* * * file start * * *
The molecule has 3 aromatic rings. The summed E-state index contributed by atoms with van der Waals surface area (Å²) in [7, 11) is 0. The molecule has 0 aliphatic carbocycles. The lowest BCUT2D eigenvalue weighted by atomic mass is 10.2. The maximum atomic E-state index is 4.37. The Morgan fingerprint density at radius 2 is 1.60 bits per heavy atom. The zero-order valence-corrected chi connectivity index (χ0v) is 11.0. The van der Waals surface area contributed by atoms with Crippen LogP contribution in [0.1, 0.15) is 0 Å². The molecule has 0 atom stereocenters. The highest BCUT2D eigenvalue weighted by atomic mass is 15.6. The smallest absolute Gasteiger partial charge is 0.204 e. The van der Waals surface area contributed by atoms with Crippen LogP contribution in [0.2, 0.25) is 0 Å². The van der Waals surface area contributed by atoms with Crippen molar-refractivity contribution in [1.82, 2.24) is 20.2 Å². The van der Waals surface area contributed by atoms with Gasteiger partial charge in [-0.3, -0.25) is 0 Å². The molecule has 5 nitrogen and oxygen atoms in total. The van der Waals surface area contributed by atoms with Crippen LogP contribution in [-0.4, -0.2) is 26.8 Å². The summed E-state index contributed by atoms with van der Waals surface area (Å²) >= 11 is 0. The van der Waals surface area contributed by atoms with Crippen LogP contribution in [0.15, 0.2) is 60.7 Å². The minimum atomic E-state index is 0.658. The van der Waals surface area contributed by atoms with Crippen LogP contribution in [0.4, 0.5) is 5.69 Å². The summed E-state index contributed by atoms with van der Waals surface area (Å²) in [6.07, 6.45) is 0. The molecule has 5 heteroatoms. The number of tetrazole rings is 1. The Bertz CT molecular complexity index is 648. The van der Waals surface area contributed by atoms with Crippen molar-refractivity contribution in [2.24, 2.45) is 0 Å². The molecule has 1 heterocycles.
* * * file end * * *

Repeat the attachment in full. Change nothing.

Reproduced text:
The molecule has 3 aromatic rings. The summed E-state index contributed by atoms with van der Waals surface area (Å²) in [7, 11) is 0. The molecule has 0 aliphatic carbocycles. The lowest BCUT2D eigenvalue weighted by atomic mass is 10.2. The maximum atomic E-state index is 4.37. The Morgan fingerprint density at radius 2 is 1.60 bits per heavy atom. The zero-order valence-corrected chi connectivity index (χ0v) is 11.0. The van der Waals surface area contributed by atoms with Crippen LogP contribution in [0.1, 0.15) is 0 Å². The molecule has 0 atom stereocenters. The highest BCUT2D eigenvalue weighted by atomic mass is 15.6. The smallest absolute Gasteiger partial charge is 0.204 e. The van der Waals surface area contributed by atoms with Crippen LogP contribution in [0.2, 0.25) is 0 Å². The van der Waals surface area contributed by atoms with Crippen molar-refractivity contribution in [1.82, 2.24) is 20.2 Å². The van der Waals surface area contributed by atoms with Gasteiger partial charge in [-0.3, -0.25) is 0 Å². The molecule has 5 nitrogen and oxygen atoms in total. The van der Waals surface area contributed by atoms with Crippen LogP contribution in [-0.4, -0.2) is 26.8 Å². The summed E-state index contributed by atoms with van der Waals surface area (Å²) >= 11 is 0. The van der Waals surface area contributed by atoms with Crippen LogP contribution in [0.15, 0.2) is 60.7 Å². The minimum atomic E-state index is 0.658. The van der Waals surface area contributed by atoms with Crippen LogP contribution in [0.4, 0.5) is 5.69 Å². The summed E-state index contributed by atoms with van der Waals surface area (Å²) in [6.07, 6.45) is 0. The molecule has 5 heteroatoms. The number of tetrazole rings is 1. The Bertz CT molecular complexity index is 648. The van der Waals surface area contributed by atoms with Crippen molar-refractivity contribution in [2.24, 2.45) is 0 Å². The molecule has 1 heterocycles.